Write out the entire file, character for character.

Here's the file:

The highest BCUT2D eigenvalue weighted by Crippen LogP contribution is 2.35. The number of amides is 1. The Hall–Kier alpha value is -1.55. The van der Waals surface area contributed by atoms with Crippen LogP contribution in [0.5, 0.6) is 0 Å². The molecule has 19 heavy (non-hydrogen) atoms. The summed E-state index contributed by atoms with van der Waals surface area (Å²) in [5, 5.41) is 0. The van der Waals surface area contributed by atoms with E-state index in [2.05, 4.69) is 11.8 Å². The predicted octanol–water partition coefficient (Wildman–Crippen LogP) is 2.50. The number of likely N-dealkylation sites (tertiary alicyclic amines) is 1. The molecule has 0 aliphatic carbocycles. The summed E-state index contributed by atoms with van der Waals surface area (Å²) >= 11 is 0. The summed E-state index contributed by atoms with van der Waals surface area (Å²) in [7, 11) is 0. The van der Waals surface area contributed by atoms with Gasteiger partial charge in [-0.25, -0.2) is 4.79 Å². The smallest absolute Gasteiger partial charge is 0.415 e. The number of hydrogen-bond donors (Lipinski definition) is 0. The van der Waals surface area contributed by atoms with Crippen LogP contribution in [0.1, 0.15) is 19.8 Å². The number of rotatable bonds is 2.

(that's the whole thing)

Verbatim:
The highest BCUT2D eigenvalue weighted by Crippen LogP contribution is 2.35. The number of amides is 1. The Hall–Kier alpha value is -1.55. The van der Waals surface area contributed by atoms with Crippen LogP contribution in [0.5, 0.6) is 0 Å². The molecule has 19 heavy (non-hydrogen) atoms. The summed E-state index contributed by atoms with van der Waals surface area (Å²) in [5, 5.41) is 0. The van der Waals surface area contributed by atoms with E-state index in [2.05, 4.69) is 11.8 Å². The predicted octanol–water partition coefficient (Wildman–Crippen LogP) is 2.50. The number of likely N-dealkylation sites (tertiary alicyclic amines) is 1. The molecule has 0 aliphatic carbocycles. The summed E-state index contributed by atoms with van der Waals surface area (Å²) >= 11 is 0. The summed E-state index contributed by atoms with van der Waals surface area (Å²) in [7, 11) is 0. The van der Waals surface area contributed by atoms with Gasteiger partial charge in [-0.25, -0.2) is 4.79 Å². The smallest absolute Gasteiger partial charge is 0.415 e. The number of hydrogen-bond donors (Lipinski definition) is 0. The van der Waals surface area contributed by atoms with Crippen LogP contribution in [0.1, 0.15) is 19.8 Å². The number of rotatable bonds is 2.